In this stylistically adventurous, brilliantly funny tour de force-the most highly acclaimed debut since Nathan Englander's-Aleksander Hemon writes of love and war, Sarajevo and America, with a skill and imagination that are breathtaking.
A love affair is experienced in the blink of an eye as the Archduke Ferdinand watches his wife succumb to an assassin's bullet. An exiled writer, working in a sandwich shop in Chicago, adjusts to the absurdities of his life. Love letters from war torn Sarajevo navigate the art of getting from point A to point B without being shot. With a surefooted sense of detail and life-saving humor, Aleksandar Hemon examines the overwhelming events of history and the effect they have on individual lives. These heartrending stories bear the unmistakable mark of an important new international writer.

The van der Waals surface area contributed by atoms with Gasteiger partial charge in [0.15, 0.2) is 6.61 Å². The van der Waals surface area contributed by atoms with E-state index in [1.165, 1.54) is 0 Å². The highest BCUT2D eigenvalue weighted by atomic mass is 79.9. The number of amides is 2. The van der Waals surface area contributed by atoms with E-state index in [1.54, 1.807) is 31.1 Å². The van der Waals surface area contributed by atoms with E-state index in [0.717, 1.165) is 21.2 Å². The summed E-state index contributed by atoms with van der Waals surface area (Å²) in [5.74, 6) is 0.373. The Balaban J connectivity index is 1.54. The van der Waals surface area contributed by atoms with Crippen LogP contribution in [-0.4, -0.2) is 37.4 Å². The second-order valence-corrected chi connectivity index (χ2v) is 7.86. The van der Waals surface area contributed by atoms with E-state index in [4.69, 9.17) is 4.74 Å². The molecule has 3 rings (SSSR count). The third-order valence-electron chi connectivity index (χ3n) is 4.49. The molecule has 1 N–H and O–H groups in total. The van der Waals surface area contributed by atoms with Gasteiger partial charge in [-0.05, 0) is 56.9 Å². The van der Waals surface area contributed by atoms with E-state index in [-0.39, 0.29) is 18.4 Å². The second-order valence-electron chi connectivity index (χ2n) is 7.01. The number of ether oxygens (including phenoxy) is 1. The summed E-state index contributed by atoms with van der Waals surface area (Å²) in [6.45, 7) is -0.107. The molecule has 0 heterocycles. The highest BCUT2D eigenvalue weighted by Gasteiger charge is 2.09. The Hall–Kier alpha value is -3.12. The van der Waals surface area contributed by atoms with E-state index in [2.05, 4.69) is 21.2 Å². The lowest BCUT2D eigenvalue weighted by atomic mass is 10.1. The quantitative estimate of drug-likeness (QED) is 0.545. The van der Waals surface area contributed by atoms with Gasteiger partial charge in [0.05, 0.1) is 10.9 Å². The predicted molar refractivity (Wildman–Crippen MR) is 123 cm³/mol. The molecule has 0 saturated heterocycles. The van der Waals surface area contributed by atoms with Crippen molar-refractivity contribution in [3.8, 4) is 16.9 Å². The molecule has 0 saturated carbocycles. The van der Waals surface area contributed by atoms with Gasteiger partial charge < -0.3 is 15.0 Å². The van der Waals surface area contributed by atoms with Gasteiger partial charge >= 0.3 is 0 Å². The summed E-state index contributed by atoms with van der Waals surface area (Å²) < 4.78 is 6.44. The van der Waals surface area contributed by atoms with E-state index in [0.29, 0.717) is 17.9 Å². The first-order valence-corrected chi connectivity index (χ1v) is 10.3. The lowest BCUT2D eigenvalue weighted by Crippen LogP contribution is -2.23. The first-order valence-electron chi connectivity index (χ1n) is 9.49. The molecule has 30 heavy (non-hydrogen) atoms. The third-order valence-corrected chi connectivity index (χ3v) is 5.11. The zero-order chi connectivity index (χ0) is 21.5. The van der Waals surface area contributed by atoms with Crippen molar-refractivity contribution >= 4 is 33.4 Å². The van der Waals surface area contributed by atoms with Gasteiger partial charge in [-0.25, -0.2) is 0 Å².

Jozef Pronek, the quirky Sarajevan who captured the imagination of readers in Hemon's acclaimed story collection (The Question of Bruno), gets full-length treatment in this acutely self-aware and tender first novel. Hemon plunges into the inner world of the observant Pronek, making ordinary events seem extraordinary through the sheer power of his detailed descriptions as his protagonist navigates the war-torn land that was once Marshal Tito's Yugoslavia and the wilds of Chicago in the 1990s. Death is a constant companion for Pronek, as is a mysterious man who shadows him wherever he goes, and their lockstep journey is at the heart of a book that wanders back and forth through time and space. Hemon is stingingly accurate in his portrayal of the small, pivotal moments of youth: Pronek resorting to sliced onions to make himself cry at his grandmother's funeral, his first bungling effort at sex, his noisy rock band and his humiliating stint as a soldier. When Pronek goes to Kiev to visit his grandfather, Hemon effectively spells out his need to make sense of his life and his frustrated nationalism, his love for a country that seems to no longer love itself. The weight of such reflections are counterbalanced by zany scenes like Pronek's encounter with President G.H.W. Bush at a ceremony on the site of the Babi Yar massacre. As a "nowhere man," Pronek travels to Chicago, where he is out of step with the alienated youth culture, a person with a dubious identity and past that is not fully explained until the final chapter. Pronek's constantly reconfiguring life makes the novel a wild, twisty read, and Hemon's inimitable voice and the wry urgency of his storytelling should cement his reputation as a talented young writer.